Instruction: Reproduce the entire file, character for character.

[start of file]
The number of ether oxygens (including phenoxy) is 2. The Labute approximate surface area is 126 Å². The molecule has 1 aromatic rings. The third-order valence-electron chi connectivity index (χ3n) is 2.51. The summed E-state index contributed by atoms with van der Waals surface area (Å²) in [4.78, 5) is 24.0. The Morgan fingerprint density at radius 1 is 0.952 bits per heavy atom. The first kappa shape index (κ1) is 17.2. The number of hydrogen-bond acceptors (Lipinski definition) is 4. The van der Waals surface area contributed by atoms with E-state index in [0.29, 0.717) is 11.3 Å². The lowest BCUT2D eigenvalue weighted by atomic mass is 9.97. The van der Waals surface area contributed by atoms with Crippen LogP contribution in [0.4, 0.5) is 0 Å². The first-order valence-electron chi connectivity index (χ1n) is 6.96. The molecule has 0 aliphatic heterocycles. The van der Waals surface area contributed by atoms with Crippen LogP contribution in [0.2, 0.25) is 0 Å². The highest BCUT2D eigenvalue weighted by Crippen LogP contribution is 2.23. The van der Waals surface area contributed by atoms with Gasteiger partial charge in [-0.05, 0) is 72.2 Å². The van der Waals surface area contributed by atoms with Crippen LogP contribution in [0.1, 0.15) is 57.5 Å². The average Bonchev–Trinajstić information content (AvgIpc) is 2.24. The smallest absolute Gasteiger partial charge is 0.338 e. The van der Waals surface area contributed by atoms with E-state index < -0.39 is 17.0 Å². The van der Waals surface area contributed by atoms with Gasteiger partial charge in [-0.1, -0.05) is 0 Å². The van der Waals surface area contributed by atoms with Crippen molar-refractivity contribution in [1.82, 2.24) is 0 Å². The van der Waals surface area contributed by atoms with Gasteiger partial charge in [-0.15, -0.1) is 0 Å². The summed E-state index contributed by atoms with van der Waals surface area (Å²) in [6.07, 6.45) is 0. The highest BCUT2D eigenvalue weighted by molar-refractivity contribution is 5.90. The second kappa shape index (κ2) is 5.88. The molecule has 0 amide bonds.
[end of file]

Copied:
The number of ether oxygens (including phenoxy) is 2. The Labute approximate surface area is 126 Å². The molecule has 1 aromatic rings. The third-order valence-electron chi connectivity index (χ3n) is 2.51. The summed E-state index contributed by atoms with van der Waals surface area (Å²) in [4.78, 5) is 24.0. The Morgan fingerprint density at radius 1 is 0.952 bits per heavy atom. The first kappa shape index (κ1) is 17.2. The number of hydrogen-bond acceptors (Lipinski definition) is 4. The van der Waals surface area contributed by atoms with E-state index in [0.29, 0.717) is 11.3 Å². The lowest BCUT2D eigenvalue weighted by atomic mass is 9.97. The van der Waals surface area contributed by atoms with Crippen LogP contribution in [0.4, 0.5) is 0 Å². The first-order valence-electron chi connectivity index (χ1n) is 6.96. The molecule has 0 aliphatic heterocycles. The van der Waals surface area contributed by atoms with Crippen LogP contribution in [0.2, 0.25) is 0 Å². The highest BCUT2D eigenvalue weighted by Crippen LogP contribution is 2.23. The van der Waals surface area contributed by atoms with Gasteiger partial charge in [-0.05, 0) is 72.2 Å². The van der Waals surface area contributed by atoms with Crippen LogP contribution in [0.1, 0.15) is 57.5 Å². The average Bonchev–Trinajstić information content (AvgIpc) is 2.24. The smallest absolute Gasteiger partial charge is 0.338 e. The van der Waals surface area contributed by atoms with E-state index < -0.39 is 17.0 Å². The van der Waals surface area contributed by atoms with Gasteiger partial charge in [-0.1, -0.05) is 0 Å². The van der Waals surface area contributed by atoms with Crippen molar-refractivity contribution in [1.82, 2.24) is 0 Å². The van der Waals surface area contributed by atoms with Gasteiger partial charge in [-0.15, -0.1) is 0 Å². The summed E-state index contributed by atoms with van der Waals surface area (Å²) in [6.07, 6.45) is 0. The highest BCUT2D eigenvalue weighted by molar-refractivity contribution is 5.90. The second kappa shape index (κ2) is 5.88. The molecule has 0 amide bonds.